Section 1981 "prohibits discrimination that infects the legal process in ways that prevent one from enforcing contract rights, by reason of his or her race, [and it] covers . . . efforts to impede access to the courts or obstruct non-judicial methods of adjudicating disputes about the force of binding obligations." Mian v. Donaldson, Lufkin & Jenrette Sec. Corp., 7 F.3d 1085, 1087 (2d Cir. 1993). A § 1981 claim requires a plaintiff to allege: (1) that he is a member of a racial minority; (2) that defendants had an intent to discriminate against him on the basis of race; and (3) that the discrimination concerned one or more of the activities enumerated in the statute, namely make and enforce contracts, sue and be sued, give evidence, etc. See id. To survive a motion to dismiss, "the plaintiff must specifically allege the events claimed to constitute intentional discrimination as well as circumstances giving rise to a plausible inference of racially discriminatory intent." Yusuf v. Vassar College, 35 F.3d 709, 713 (2d Cir. 1994); see Albert v. Carovano, 851 F.2d 561, 571-72 (2d Cir. 1988). "It is well settled in this Circuit that a complaint consisting of nothing more than naked assertions, and setting forth no facts upon which a court would find a violations of the Civil Rights Acts, fails to state a claim under Rule 12(b)(6)." Martin v. N.Y. State Dep't of Mental Hygiene, 588 F.2d, 371, 372 (2d Cir. 1978).

Plaintiff has satisfied the first element of a § 1981 claim by asserting that she is a native of Pakistan and is of Islamic background. (Am. Complt. ¶ 6.) As for the second and third elements, plaintiff has alleged that defendants were racially motivated in "twarting her effort to contract" with both the Hospital and with ORMC. (Id. ¶¶ 47, 48.) This is sufficient to plead a claim under § 1981. However, defendants claim that plaintiff has failed to allege a contractual relationship with the Hospital.

Indeed, "[a]ny claim brought under § 1981 . . . must initially identify an impaired 'contractual relationship,' § 1981(b), under which the plaintiff has rights." Domino's Pizza, Inc. v. McDonald, 126 S. Ct. 1246, 1249 (2006). "Section 1981 offers relief when racial discrimination blocks the creation of a contractual relationship, as well as when racial discrimination impairs an existing contractual relationship, so long as the plaintiff has or would have rights under the existing or proposed contractual relationship." Id. at 1250. As can best be gleaned from the Amended Complaint, plaintiff is asserting that she was prevented from renewing her privileges, which she identifies as "a contract of affiliation," at the Hospital and from seeking privileges at ORMC in violation of § 1981. (Am. Complt. ¶¶ 31, 38, 42 , 47, 47A.) At this stage, alleging the denial of hospital privileges is a sufficient contractual relationship to maintain a § 1981 claim. See Hamad v. Nassau County Med. Ctr., 191 F. Supp. 2d 286, 300 (E.D.N.Y. 2000) (finding that plaintiff doctor "adequately plead the essential elements of a § 1981 cause of action" by alleging that "his termination and denial of privileges were predicated upon a racially discriminatory animus"). Plaintiff has alleged the necessary elements of these claims and therefore defendants' motion to dismiss the Amended Complaint with respect to these claims must be denied.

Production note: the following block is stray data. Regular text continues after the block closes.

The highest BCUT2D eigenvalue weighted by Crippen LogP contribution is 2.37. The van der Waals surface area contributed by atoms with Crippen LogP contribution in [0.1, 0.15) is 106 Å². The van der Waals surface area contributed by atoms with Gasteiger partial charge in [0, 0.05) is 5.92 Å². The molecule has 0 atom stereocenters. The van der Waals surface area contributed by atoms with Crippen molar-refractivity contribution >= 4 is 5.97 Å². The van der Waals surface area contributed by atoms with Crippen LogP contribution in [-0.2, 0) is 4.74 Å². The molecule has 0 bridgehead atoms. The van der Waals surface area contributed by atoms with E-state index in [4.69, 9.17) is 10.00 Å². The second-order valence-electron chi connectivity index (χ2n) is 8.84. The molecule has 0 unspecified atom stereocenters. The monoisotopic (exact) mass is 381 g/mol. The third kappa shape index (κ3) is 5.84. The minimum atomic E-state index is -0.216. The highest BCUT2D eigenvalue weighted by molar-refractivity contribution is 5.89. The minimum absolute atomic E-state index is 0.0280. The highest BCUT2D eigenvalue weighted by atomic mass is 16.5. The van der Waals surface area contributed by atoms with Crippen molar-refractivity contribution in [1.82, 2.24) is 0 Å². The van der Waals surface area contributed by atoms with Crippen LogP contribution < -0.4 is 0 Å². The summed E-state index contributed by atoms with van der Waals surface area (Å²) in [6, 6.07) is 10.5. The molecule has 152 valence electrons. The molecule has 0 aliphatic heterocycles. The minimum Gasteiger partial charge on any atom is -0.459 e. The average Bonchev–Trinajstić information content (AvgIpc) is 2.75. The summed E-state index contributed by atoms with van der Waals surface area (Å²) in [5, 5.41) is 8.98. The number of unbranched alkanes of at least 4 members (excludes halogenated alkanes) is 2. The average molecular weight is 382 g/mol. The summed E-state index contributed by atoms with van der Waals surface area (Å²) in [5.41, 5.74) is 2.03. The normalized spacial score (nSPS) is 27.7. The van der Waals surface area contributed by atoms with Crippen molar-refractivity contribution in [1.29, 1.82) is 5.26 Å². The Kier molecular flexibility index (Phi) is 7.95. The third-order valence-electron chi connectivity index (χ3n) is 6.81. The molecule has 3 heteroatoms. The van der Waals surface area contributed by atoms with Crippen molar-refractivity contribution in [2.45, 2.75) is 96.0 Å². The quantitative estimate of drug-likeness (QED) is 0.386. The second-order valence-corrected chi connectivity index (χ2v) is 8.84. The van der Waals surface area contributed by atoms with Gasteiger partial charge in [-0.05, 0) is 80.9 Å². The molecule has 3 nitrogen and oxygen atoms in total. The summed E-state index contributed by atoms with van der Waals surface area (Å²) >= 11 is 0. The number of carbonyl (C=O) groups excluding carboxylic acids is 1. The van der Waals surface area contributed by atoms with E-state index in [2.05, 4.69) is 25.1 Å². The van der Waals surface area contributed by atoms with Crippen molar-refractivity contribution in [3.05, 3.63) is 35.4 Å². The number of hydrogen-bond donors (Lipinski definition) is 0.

C. The Antitrust Claims

Plaintiff raises claims for violations of 15 U.S.C. § 1, et seq., and N.Y. GEN. BUS. L. § 340 in that defendants conspired to create a monopoly over specialized medical services in the Port Jervis area. In furtherance of these claims, plaintiff seeks an injunction restraining defendants from interfering with plaintiff's applications to various hospitals in addition to treble damages, attorney's fees and litigation costs.*fn13 Defendants assert that plaintiff's antitrust claim under the Sherman Act must fail because plaintiff has failed to allege an antitrust injury or a legally recognized conspiracy by defendants. (Defs. Mem. Supp. Mot. Dismiss at 19.)

Section 1 of the Sherman Act provides, in pertinent part, that "[e]very contract, combination in the form of trust or otherwise, or conspiracy, in restraint of trade or commerce among the several States, or with foreign nations, is hereby declared to be illegal." 15 U.S.C. § 1. However, only unreasonable restraints are actionable under the antitrust laws. See New York ex rel. Spitzer v. Saint Francis Hosp., 94 F. Supp. 2d 399, 411 (S.D.N.Y. 2000) (Conner, J.) (citing Nw. Wholesale Stationers, Inc. v. Pac. Stationery & Printing, Co., 472 U.S. 284, 289 (1985)). "The Donnelly Act, N.Y. GEN. BUS. LAW§ 340, was 'modelled on the Federal Sherman Act of 1890,' and therefore 'should generally be construed in light of Federal precedent and given a different interpretation only where State policy, differences in the statutory language or the legislative history justify such a result.'" Doron Precision Sys., Inc. v. FAAC, Inc., 423 F. Supp. 2d 173, 192 (S.D.N.Y. 2006) (citing X.L.O. Concrete Corp. v. Rivergate Corp., 83 N.Y. 2d 513, 518, 634 N.E.2d 158, 611 N.Y.S.2d 786 (1994) (internal quotation marks omitted)). "Under New York law, the state and federal antitrust statutes 'require identical basic elements of proof.'" Reading Int'l, Inc. v. Oaktree Capital Mgmt. LLC, 317 F. Supp. 2d 301, 332-33 (S.D.N.Y. 2003) (quoting Altman v. Bayer Corp., 125 F. Supp. 2d 666, 672 (S.D.N.Y. 2000)). Therefore, our analysis with respect to the claims under 15 U.S.C. § 1 will apply with equal force to the claims under N.Y. GEN. BUS. L. § 340.